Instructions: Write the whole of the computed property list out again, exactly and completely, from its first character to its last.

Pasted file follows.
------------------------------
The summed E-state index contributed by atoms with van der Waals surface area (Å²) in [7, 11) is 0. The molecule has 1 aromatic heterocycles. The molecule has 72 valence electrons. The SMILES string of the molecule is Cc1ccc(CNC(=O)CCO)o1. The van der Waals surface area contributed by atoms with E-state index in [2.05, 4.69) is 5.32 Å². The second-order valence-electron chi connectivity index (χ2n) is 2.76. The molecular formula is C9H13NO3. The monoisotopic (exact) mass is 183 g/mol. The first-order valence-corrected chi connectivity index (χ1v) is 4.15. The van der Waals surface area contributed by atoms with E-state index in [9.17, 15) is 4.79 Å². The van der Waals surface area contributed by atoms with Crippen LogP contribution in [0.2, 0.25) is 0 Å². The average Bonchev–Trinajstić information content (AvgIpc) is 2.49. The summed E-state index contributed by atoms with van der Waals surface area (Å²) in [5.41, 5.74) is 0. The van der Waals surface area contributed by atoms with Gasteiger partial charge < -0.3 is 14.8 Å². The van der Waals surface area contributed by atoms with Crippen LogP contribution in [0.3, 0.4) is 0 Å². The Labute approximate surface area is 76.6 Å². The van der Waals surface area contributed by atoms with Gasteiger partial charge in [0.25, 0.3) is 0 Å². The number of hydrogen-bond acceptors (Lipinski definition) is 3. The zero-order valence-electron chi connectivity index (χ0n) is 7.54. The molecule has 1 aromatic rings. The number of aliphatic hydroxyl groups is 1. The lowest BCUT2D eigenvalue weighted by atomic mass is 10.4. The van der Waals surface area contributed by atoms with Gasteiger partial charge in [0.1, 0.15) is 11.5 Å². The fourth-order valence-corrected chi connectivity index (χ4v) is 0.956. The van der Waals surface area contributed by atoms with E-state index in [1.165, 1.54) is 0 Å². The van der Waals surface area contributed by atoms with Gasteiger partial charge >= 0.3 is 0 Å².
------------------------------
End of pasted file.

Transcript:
The summed E-state index contributed by atoms with van der Waals surface area (Å²) in [7, 11) is 0. The molecule has 1 aromatic heterocycles. The molecule has 72 valence electrons. The SMILES string of the molecule is Cc1ccc(CNC(=O)CCO)o1. The van der Waals surface area contributed by atoms with E-state index in [2.05, 4.69) is 5.32 Å². The second-order valence-electron chi connectivity index (χ2n) is 2.76. The molecular formula is C9H13NO3. The monoisotopic (exact) mass is 183 g/mol. The first-order valence-corrected chi connectivity index (χ1v) is 4.15. The van der Waals surface area contributed by atoms with E-state index in [9.17, 15) is 4.79 Å². The van der Waals surface area contributed by atoms with Crippen LogP contribution in [0.2, 0.25) is 0 Å². The average Bonchev–Trinajstić information content (AvgIpc) is 2.49. The summed E-state index contributed by atoms with van der Waals surface area (Å²) in [5.41, 5.74) is 0. The van der Waals surface area contributed by atoms with Gasteiger partial charge < -0.3 is 14.8 Å². The van der Waals surface area contributed by atoms with Crippen LogP contribution in [0.3, 0.4) is 0 Å². The Labute approximate surface area is 76.6 Å². The van der Waals surface area contributed by atoms with Gasteiger partial charge in [0.25, 0.3) is 0 Å². The number of hydrogen-bond acceptors (Lipinski definition) is 3. The zero-order valence-electron chi connectivity index (χ0n) is 7.54. The molecule has 1 aromatic rings. The number of aliphatic hydroxyl groups is 1. The lowest BCUT2D eigenvalue weighted by atomic mass is 10.4. The van der Waals surface area contributed by atoms with Gasteiger partial charge in [0.1, 0.15) is 11.5 Å². The fourth-order valence-corrected chi connectivity index (χ4v) is 0.956. The van der Waals surface area contributed by atoms with E-state index in [1.165, 1.54) is 0 Å². The van der Waals surface area contributed by atoms with Gasteiger partial charge >= 0.3 is 0 Å².